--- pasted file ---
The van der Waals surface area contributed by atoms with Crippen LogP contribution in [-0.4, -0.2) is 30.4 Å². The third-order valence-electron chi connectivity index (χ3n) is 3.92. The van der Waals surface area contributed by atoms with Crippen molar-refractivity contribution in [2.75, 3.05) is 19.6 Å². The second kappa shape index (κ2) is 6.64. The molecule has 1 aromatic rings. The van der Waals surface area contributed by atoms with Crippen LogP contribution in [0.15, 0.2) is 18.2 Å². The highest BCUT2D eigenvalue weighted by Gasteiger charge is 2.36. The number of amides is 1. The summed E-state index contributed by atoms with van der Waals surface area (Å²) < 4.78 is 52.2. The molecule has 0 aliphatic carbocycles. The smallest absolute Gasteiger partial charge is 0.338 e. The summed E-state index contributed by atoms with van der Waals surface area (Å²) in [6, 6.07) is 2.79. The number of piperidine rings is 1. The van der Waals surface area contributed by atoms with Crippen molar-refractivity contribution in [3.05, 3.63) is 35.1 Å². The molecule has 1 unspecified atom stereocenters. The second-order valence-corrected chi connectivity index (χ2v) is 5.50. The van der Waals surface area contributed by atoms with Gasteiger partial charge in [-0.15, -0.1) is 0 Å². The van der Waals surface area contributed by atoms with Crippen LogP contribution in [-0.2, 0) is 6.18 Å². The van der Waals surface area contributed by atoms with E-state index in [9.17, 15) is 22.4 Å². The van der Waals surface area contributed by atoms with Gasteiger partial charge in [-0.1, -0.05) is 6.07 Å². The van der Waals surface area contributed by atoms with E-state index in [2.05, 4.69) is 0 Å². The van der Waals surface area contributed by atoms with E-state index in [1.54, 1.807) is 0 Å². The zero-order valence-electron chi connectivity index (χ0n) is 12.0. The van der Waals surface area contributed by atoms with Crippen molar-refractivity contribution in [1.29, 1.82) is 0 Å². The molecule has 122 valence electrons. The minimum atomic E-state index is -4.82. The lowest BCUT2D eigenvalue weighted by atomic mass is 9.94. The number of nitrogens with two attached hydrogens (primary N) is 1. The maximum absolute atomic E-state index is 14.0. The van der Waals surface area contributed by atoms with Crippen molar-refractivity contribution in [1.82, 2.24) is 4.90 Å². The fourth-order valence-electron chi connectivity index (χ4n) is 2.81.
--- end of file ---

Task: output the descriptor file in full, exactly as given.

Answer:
The van der Waals surface area contributed by atoms with Crippen LogP contribution in [-0.4, -0.2) is 30.4 Å². The third-order valence-electron chi connectivity index (χ3n) is 3.92. The van der Waals surface area contributed by atoms with Crippen molar-refractivity contribution in [2.75, 3.05) is 19.6 Å². The second kappa shape index (κ2) is 6.64. The molecule has 1 aromatic rings. The van der Waals surface area contributed by atoms with Crippen LogP contribution in [0.15, 0.2) is 18.2 Å². The highest BCUT2D eigenvalue weighted by Gasteiger charge is 2.36. The number of amides is 1. The summed E-state index contributed by atoms with van der Waals surface area (Å²) < 4.78 is 52.2. The molecule has 0 aliphatic carbocycles. The smallest absolute Gasteiger partial charge is 0.338 e. The summed E-state index contributed by atoms with van der Waals surface area (Å²) in [6, 6.07) is 2.79. The number of piperidine rings is 1. The van der Waals surface area contributed by atoms with Crippen molar-refractivity contribution in [3.05, 3.63) is 35.1 Å². The molecule has 1 unspecified atom stereocenters. The second-order valence-corrected chi connectivity index (χ2v) is 5.50. The van der Waals surface area contributed by atoms with Gasteiger partial charge in [-0.15, -0.1) is 0 Å². The van der Waals surface area contributed by atoms with Crippen LogP contribution in [-0.2, 0) is 6.18 Å². The van der Waals surface area contributed by atoms with E-state index in [9.17, 15) is 22.4 Å². The van der Waals surface area contributed by atoms with Gasteiger partial charge in [-0.1, -0.05) is 6.07 Å². The van der Waals surface area contributed by atoms with E-state index in [2.05, 4.69) is 0 Å². The van der Waals surface area contributed by atoms with E-state index in [1.54, 1.807) is 0 Å². The zero-order valence-electron chi connectivity index (χ0n) is 12.0. The van der Waals surface area contributed by atoms with Crippen molar-refractivity contribution in [1.29, 1.82) is 0 Å². The molecule has 122 valence electrons. The minimum atomic E-state index is -4.82. The lowest BCUT2D eigenvalue weighted by atomic mass is 9.94. The number of nitrogens with two attached hydrogens (primary N) is 1. The maximum absolute atomic E-state index is 14.0. The van der Waals surface area contributed by atoms with Crippen molar-refractivity contribution in [1.82, 2.24) is 4.90 Å². The fourth-order valence-electron chi connectivity index (χ4n) is 2.81.